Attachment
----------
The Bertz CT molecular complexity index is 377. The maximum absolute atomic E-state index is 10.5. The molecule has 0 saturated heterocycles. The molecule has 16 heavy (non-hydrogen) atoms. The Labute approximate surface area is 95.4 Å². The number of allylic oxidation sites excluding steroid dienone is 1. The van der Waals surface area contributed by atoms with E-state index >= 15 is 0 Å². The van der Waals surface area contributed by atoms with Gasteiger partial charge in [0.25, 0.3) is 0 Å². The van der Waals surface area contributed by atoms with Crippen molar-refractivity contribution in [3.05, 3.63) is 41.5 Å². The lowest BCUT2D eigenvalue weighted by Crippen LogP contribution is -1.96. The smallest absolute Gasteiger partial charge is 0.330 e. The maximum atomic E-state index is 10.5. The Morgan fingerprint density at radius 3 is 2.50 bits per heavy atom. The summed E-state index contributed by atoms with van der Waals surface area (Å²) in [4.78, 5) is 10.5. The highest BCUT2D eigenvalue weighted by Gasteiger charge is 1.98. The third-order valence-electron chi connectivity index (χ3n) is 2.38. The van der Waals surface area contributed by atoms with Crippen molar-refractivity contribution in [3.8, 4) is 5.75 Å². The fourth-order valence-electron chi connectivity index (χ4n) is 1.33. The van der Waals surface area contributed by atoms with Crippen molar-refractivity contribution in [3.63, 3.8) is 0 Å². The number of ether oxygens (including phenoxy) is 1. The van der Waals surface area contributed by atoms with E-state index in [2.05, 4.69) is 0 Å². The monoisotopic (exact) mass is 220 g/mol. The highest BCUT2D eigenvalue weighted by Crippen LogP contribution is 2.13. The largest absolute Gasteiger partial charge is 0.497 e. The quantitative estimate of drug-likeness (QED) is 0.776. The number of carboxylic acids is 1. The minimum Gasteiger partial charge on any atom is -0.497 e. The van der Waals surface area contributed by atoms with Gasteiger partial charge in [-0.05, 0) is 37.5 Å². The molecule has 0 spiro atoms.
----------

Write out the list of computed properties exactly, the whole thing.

The Bertz CT molecular complexity index is 377. The maximum absolute atomic E-state index is 10.5. The molecule has 0 saturated heterocycles. The molecule has 16 heavy (non-hydrogen) atoms. The Labute approximate surface area is 95.4 Å². The number of allylic oxidation sites excluding steroid dienone is 1. The van der Waals surface area contributed by atoms with E-state index >= 15 is 0 Å². The van der Waals surface area contributed by atoms with Gasteiger partial charge in [0.25, 0.3) is 0 Å². The van der Waals surface area contributed by atoms with Crippen molar-refractivity contribution in [3.05, 3.63) is 41.5 Å². The lowest BCUT2D eigenvalue weighted by Crippen LogP contribution is -1.96. The smallest absolute Gasteiger partial charge is 0.330 e. The maximum atomic E-state index is 10.5. The Morgan fingerprint density at radius 3 is 2.50 bits per heavy atom. The summed E-state index contributed by atoms with van der Waals surface area (Å²) in [4.78, 5) is 10.5. The highest BCUT2D eigenvalue weighted by Gasteiger charge is 1.98. The third-order valence-electron chi connectivity index (χ3n) is 2.38. The van der Waals surface area contributed by atoms with Crippen molar-refractivity contribution in [3.8, 4) is 5.75 Å². The fourth-order valence-electron chi connectivity index (χ4n) is 1.33. The van der Waals surface area contributed by atoms with Crippen molar-refractivity contribution in [3.63, 3.8) is 0 Å². The number of ether oxygens (including phenoxy) is 1. The van der Waals surface area contributed by atoms with E-state index in [2.05, 4.69) is 0 Å². The monoisotopic (exact) mass is 220 g/mol. The highest BCUT2D eigenvalue weighted by Crippen LogP contribution is 2.13. The largest absolute Gasteiger partial charge is 0.497 e. The quantitative estimate of drug-likeness (QED) is 0.776. The number of carboxylic acids is 1. The minimum Gasteiger partial charge on any atom is -0.497 e. The van der Waals surface area contributed by atoms with Gasteiger partial charge in [-0.05, 0) is 37.5 Å². The molecule has 0 spiro atoms.